Other institutions like Mayo Clinic (and many other respected health care practitioners) claim that there are three distinct tests. Mayo claims, "These tests are most reliable a few weeks after an infection, after your body has time to develop antibodies".  The three tests that they use is the ELISA test (Enzyme-linked immunosorbent assay test - which the CDC mentions above) which can detect antibodies to B. burgdorferi (Lyme Bacteria), the Western Blot test which detects antibodies to several proteins of B burgdorferi and the PCR test (Polymerase chain reaction)  which helps detect bacterial DNA in fluid drawn from a suspected infected joint. (You can click here to read in more detail about their tests.)

Unfortunately though there are several problems with these tests that hospitals, doctors, and the CDC are claiming are the right ways to diagnosis a case of Lyme Disease. First, with the ELISA test, it is very commonly known (and Mayo admits this) that the test can provide some false-positive results. Because of this you could potentially test "negative" when in fact you do have Lyme Disease. Second, with the Western Blot, it is now known that you would have to have developed the specific antibodies to the specific proteins that the test is testing for otherwise you will test negative. Unfortunately (and I am not being sarcastic here) Lyme is not bound by these specific proteins and you can test negative and still in fact have Lyme Disease. Third, the PCR test has numerous weaknesses, especially if you are not suffering from arthritic symptoms. The scariest thing is that recent reports are stating that these tests above can be more than 50% wrong in their results.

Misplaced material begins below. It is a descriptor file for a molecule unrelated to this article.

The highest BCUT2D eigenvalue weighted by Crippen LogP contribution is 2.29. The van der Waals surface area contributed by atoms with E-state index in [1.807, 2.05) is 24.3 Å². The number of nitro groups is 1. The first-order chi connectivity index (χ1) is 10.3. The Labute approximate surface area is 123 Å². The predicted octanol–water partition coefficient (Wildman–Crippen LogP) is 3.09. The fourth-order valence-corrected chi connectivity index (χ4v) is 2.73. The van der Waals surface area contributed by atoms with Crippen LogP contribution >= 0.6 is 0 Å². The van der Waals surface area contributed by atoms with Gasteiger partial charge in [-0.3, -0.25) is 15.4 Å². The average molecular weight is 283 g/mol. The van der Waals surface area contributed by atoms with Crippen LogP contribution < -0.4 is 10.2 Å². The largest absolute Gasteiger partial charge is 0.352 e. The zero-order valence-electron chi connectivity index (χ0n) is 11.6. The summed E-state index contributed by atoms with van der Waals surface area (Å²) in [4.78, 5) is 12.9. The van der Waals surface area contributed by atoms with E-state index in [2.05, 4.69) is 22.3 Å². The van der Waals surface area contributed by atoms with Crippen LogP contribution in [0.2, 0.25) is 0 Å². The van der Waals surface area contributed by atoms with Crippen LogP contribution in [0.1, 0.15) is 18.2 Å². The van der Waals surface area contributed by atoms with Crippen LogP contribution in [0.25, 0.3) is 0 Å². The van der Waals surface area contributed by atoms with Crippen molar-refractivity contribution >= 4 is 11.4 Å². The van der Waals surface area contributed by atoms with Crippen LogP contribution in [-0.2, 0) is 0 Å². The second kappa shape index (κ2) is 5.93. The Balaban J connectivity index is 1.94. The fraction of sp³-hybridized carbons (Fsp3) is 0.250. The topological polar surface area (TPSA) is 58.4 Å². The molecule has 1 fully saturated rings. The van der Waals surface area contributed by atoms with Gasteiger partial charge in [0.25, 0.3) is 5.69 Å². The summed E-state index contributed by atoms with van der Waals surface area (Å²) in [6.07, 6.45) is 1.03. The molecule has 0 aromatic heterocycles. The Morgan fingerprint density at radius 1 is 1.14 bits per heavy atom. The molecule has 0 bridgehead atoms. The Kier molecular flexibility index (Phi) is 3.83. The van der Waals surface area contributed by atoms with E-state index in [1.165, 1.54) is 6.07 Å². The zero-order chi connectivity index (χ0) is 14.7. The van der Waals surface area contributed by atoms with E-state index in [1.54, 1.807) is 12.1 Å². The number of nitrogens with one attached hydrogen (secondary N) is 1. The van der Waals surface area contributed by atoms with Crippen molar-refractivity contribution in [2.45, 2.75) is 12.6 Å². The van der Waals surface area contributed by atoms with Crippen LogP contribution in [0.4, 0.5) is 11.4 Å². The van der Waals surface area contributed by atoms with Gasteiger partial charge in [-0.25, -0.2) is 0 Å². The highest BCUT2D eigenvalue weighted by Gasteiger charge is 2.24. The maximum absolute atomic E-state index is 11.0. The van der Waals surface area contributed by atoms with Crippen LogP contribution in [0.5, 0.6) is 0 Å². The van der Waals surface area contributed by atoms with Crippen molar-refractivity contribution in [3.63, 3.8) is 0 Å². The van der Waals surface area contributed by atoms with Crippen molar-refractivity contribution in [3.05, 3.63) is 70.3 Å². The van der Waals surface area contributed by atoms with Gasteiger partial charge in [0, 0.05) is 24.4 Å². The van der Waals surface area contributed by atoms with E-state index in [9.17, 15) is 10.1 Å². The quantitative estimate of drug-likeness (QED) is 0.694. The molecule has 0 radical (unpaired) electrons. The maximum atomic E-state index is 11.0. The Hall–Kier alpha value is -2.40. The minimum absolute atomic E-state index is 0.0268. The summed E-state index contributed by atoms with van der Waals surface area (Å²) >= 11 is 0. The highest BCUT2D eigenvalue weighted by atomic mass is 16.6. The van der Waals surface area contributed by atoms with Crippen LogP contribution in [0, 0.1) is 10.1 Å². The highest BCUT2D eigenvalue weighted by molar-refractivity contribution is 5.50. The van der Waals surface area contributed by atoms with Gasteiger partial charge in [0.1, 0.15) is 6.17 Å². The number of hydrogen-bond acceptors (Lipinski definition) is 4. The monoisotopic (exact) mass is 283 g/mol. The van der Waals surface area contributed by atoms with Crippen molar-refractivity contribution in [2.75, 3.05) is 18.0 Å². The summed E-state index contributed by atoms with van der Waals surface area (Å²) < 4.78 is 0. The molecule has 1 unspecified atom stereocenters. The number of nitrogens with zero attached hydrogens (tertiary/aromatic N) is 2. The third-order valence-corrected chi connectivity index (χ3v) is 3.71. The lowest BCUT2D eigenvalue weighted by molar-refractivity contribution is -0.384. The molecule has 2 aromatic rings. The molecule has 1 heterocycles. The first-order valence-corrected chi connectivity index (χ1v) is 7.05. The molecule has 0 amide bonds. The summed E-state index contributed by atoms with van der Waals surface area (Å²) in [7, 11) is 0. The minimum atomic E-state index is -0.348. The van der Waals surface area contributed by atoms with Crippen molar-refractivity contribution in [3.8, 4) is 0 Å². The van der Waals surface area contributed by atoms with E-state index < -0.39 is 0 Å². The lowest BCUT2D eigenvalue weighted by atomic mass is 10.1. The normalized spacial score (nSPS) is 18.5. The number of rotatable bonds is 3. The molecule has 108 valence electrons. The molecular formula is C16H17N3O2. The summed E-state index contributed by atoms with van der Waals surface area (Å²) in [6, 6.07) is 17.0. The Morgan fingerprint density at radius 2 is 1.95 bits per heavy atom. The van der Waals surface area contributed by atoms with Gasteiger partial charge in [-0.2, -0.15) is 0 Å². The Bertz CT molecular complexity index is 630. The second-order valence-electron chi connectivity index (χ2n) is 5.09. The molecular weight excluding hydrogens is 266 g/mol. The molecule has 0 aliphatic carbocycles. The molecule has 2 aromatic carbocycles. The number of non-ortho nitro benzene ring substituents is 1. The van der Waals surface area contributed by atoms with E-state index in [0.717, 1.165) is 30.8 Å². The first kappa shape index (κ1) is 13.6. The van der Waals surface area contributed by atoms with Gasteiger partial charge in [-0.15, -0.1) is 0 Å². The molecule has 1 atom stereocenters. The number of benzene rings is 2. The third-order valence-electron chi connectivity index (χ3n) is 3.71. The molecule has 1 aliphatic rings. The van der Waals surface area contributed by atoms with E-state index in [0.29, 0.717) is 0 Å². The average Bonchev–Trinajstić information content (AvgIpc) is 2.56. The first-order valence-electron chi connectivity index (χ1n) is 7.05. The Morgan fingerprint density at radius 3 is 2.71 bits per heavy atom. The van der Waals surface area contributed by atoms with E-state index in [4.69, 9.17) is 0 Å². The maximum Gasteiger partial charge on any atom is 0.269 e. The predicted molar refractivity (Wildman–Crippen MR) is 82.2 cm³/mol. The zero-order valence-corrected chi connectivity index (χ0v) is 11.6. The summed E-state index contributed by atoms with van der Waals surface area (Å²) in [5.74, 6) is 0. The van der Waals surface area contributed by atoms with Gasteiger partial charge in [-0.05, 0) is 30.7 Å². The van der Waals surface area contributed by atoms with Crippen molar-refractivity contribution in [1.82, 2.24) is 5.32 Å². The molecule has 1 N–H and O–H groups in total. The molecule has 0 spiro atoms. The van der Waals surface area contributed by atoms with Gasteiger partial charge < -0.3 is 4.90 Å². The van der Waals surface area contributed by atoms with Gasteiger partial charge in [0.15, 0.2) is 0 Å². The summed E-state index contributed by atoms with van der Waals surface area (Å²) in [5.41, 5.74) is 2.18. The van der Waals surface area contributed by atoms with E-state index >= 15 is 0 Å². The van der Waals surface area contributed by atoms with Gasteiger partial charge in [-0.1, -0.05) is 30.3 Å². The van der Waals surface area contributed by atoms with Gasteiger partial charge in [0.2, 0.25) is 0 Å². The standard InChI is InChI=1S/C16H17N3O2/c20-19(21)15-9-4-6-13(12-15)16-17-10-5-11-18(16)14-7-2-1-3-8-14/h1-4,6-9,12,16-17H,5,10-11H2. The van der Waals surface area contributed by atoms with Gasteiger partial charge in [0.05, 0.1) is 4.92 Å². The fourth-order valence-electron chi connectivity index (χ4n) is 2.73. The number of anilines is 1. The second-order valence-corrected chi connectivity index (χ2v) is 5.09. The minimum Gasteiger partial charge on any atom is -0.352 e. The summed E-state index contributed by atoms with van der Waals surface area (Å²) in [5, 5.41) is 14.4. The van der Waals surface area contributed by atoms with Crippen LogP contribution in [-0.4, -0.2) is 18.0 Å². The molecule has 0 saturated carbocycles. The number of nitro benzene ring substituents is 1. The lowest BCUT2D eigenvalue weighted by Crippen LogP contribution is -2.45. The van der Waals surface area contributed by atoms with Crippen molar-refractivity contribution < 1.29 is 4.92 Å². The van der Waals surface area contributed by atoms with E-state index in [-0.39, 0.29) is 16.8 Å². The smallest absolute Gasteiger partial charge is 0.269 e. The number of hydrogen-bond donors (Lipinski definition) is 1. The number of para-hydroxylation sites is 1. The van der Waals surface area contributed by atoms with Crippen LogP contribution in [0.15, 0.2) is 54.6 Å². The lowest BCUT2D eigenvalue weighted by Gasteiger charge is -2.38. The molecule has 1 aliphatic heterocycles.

If you would like to read more about the reasons that these tests are failing I would highly recommend Dr. Horowitz's book, Why Can't I Get Better? Solving the Mystery of Lyme and Chronic Disease (St. Martin's Press). This book (which I will refer to often) holds a wealth of information on numerous topics, but chapter three specifically details all of the different issues with testing for Lyme Disease.

SO what tests can be done to "prove" that you have Lyme Disease?

While I do believe that in certain cases the above tests can be a road map for patients (especially in acute phases) I would highly recommend following and using Igenex labs. Igenex has been around since the early 1990s and they deal specifically with Lyme Disease and other tick-borne illnesses. In their personnel they have MD's, PhD's and while based in California, they have nationally certified clinical laboratory scientists. There lab is CLIA-certified and has been inspected by the Department of Health and Human Services.  They have a TON of information not only for doctors but also for patients and you can click HERE to read about Lyme Disease and their research and tests.  

If you are a patient trying to find out answers and your doctor has recommended using Igenex Labs I would highly recommend them. Of course I believe that each patient should do their own research and choose a health plan that is best for you, but I hope that having this information will help you in understanding testing for Lyme Disease a little bit more! I know when I first entered this "Lyme World" I was desperate for answers and for someone to help explain the difficulty in testing and obtaining a correct diagnosis. My hope and prayer is that this information will be helpful and will assist you in navigating this journey! 

Blessings friends,